Obi-Wan & Anakin #5 – This has been my least favourite Star Wars series yet, and I don’t know if that’s the curse of the prequels in action, or if it’s just that there’s very little to say about Anakin Skywalker that’s going to be interesting. I’m doubly surprised that I didn’t like this, because I think this might be the first comic by Charles Soule that I didn’t like. My problem with the story is that the conflict between the Closed and the Open, the two societies that comprise what passes for culture on an isolated planet where our two Jedis have gone to respond to a distress call, feels very forced and pointless, as does the use of flashbacks to suggest that Anakin was going to leave the Jedi order. I don’t feel that either Anakin nor Obi-Wan are fleshed out well here, and it made it hard to care about this series in a way that I haven’t felt for the other Star Wars books. I hope that Marvel sticks to the post-Episode IV era, or the Force Awakens era in their future offerings.
Sex #28 – Lots happens in this issue of Sex, as Simon Cooke has to work to protect his employees and future business partner from a mob of skinheads, marking this the first issue where he actually returns to something like his former costumed identity. At the same time, the criminal gang war heats up, and Keinan has an interesting conversation with Annabelle. I’m always impressed with the work that Joe Casey and Piotr Kowalski do in this comic.
Starve #9 – Brian Wood and Danijel Zezelj spend most of this issue on network television contract negotiations, but make it much more interesting than it seems. In some ways, it feels like Starve is running out of steam a little, but I expect that the next issue, which is going to be the conclusion to the series, is going to contain some surprises.
Star Wars #19 – The Rebel Jail arc comes to its close as we learn the identity of the man who has attacked Leia, and we learn the fate of Dr. Aphra, or at least, free her up to appear in Darth Vader’s book again. I’ve liked this arc, but am ready for the next one. I really enjoy Leinil Francis Yu’s artwork, but don’t think he’s the right artist for Star Wars, which is usually pretty shiny.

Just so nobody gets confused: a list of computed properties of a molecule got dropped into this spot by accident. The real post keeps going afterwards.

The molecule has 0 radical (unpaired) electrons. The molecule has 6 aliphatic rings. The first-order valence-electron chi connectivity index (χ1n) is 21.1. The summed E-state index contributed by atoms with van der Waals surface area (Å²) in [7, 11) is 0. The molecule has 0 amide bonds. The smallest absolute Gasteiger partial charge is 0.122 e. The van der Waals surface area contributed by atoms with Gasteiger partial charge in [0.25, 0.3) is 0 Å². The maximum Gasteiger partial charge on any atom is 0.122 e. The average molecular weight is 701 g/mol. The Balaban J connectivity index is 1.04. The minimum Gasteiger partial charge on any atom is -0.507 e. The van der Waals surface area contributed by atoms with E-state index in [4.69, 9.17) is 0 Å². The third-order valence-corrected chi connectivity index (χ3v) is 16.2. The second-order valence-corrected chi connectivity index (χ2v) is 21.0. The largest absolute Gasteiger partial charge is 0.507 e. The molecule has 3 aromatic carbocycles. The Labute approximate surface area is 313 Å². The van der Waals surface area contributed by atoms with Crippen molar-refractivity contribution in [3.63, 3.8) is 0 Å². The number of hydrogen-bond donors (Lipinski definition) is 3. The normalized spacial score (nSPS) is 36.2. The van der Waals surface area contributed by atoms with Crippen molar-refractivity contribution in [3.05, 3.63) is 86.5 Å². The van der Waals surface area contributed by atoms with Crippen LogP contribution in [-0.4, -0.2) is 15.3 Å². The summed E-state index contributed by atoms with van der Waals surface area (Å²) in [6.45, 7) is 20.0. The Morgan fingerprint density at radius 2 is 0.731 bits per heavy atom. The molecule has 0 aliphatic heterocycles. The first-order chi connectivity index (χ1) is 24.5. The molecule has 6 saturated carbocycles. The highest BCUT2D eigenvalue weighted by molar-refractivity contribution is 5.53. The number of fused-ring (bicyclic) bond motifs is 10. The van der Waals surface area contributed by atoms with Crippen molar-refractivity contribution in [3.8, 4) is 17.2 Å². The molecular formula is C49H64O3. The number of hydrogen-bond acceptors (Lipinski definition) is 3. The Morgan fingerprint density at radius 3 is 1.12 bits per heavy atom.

Tokyo Ghost #7 – We are well in the middle of Rick Remender’s storyline, and while this issue is gorgeous (thanks to Sean Murphy), it feels like more of the same as the last issue. I enjoy this title, but am looking forward to the big revelations that Remender promises as coming over the next three issues.
The Totally Awesome Hulk #6 – The conclusion to the short storyline involving the Enchantress gives Amadeus the opportunity to be awesome, to work alongside the new Thor, and to begin to mend his relationship with his sister. Mike Choi gives this issue a very light look that matches well with Greg Pak’s script.
Comics I Would Have Bought if Comics Weren’t So Expensive:
Art Ops #8
Crossed Vol. 16
Death Follows TP
Dreaming Eagle #5
Extraordinary X-Men #10
Lobster Johnson: Metal Monsters of Midtown #1
Mighty Thor #7
Rachel Rising #42
Secret Six #14
Suiciders King of HelLA #3
Uncanny Inhumans #9
We Are Robin #12
X-Men Worst X-Man Ever #4
The Week in Graphic Novels:
by Jonathan Dalton
This is the second graphic novel I’ve read by Jonathan Dalton, a Vancouver-based cartoonist. A Mad Tea-Party is a complex example of well-planned and executed science fiction comics, and I found that there was a lot more depth to the story than I originally suspected while reading the first chapter.